The state of Minnesota has handed Internet providers a 7-page blacklist (PDF) of gambling Web sites that they're supposed to prevent customers from accessing, a move that raises First Amendment and technical concerns.
"We are putting site operators and Minnesota online gamblers on notice and in advance," said John Willems, a Minnesota Department of Public Safety official, in a statement. Companies that received the list of off-limits Web sites--which was made public on Thursday--include AT&T, Comcast, Qwest, and Sprint/Nextel.
The Department of Public Safety's letters to the Internet providers say that "gambling is illegal within Minnesota" and claim that a federal law "requires upon notice by a law enforcement agency that you do not allow your systems to be used for the transmission of gambling information."
Federal law says that a "common carrier" must "discontinue or refuse, the leasing, furnishing, or maintaining" of any service if it's being used to transmit gambling-related information. (The U.S. Supreme Court and the Federal Communications Commission, however, have suggested that neither cable providers nor DSL providers are "common carriers.")
Joe Brennan of the Interactive Media Entertainment and Gaming Association in Washington, D.C. said on Thursday evening that his group just found out about the blacklist and is consulting with First Amendment attorneys to evaluate its options.
Minnesota's move echoes what happened in Pennsylvania about six years ago. The Keystone State enacted a law permitting the state attorney general to deliver orders to Internet providers telling them to block possibly illegal Web sites.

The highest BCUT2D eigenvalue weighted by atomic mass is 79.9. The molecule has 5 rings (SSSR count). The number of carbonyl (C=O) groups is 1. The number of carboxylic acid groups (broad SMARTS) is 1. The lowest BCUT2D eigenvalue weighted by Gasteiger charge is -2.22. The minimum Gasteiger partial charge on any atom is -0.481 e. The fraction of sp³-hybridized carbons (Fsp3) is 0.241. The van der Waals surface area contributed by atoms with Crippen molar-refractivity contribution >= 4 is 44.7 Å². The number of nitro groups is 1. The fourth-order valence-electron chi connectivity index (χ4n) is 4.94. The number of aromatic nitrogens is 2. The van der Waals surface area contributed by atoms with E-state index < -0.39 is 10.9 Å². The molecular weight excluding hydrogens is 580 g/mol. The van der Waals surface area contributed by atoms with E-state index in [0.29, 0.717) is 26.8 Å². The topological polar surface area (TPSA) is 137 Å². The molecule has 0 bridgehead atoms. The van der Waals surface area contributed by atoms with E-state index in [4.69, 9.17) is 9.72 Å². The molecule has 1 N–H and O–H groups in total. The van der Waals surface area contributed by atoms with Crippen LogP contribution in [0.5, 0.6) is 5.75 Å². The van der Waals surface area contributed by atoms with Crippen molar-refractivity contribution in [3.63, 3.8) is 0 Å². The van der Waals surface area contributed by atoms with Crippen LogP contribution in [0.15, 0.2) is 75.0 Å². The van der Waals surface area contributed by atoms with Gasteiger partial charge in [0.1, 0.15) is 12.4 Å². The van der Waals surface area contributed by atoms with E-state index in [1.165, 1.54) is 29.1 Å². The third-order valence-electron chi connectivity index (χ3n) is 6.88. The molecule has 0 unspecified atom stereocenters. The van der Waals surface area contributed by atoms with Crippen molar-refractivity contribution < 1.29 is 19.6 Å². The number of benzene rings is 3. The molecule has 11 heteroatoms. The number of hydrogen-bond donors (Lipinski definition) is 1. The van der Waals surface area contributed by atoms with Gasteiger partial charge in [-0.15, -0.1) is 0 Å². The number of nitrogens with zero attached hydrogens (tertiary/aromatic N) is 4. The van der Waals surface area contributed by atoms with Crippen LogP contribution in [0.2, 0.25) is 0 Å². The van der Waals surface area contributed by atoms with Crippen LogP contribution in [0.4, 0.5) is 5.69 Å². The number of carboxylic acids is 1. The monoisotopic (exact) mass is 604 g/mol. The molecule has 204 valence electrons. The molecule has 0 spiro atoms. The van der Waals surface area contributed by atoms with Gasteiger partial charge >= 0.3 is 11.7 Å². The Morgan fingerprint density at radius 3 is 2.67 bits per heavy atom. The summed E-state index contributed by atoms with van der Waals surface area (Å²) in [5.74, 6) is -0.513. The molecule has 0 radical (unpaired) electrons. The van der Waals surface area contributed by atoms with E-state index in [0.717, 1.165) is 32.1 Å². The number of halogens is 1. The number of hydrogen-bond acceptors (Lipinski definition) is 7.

But a federal judge in Philadelphia struck down the law in 2004 on First Amendment grounds, saying: "There is little evidence that the act has reduced the production of child pornography or the child sexual abuse associated with its creation. On the other hand, there is an abundance of evidence that implementation of the Act has resulted in massive suppression of speech protected by the First Amendment."
One reason the law failed to survive the court challenge was because of the way the modern Web is designed. Because many Web sites can share one Internet Protocol (IP) address, blocking the IP address makes the entire list of sites inaccessible. (An expert report prepared for the trial says that out of over 20 million .com, .net, and .org domains, over two-thirds of the sites shared an IP address with at least 50 other Web sites. In many cases, Web sites shared an IP address with thousands of other sites.)
Minnesota's efforts may suffer from the same overbreadth problem. Its blacklist includes GetMinted.com, a gambling site with an IP address listed of 18.104.22.168.
Sharing that IP address is another site called Cashcade--a domain devoted not to a virtual casino, but to a parent company's corporate site, with a product list and hyperlinks to a gambling news Web site that it owns.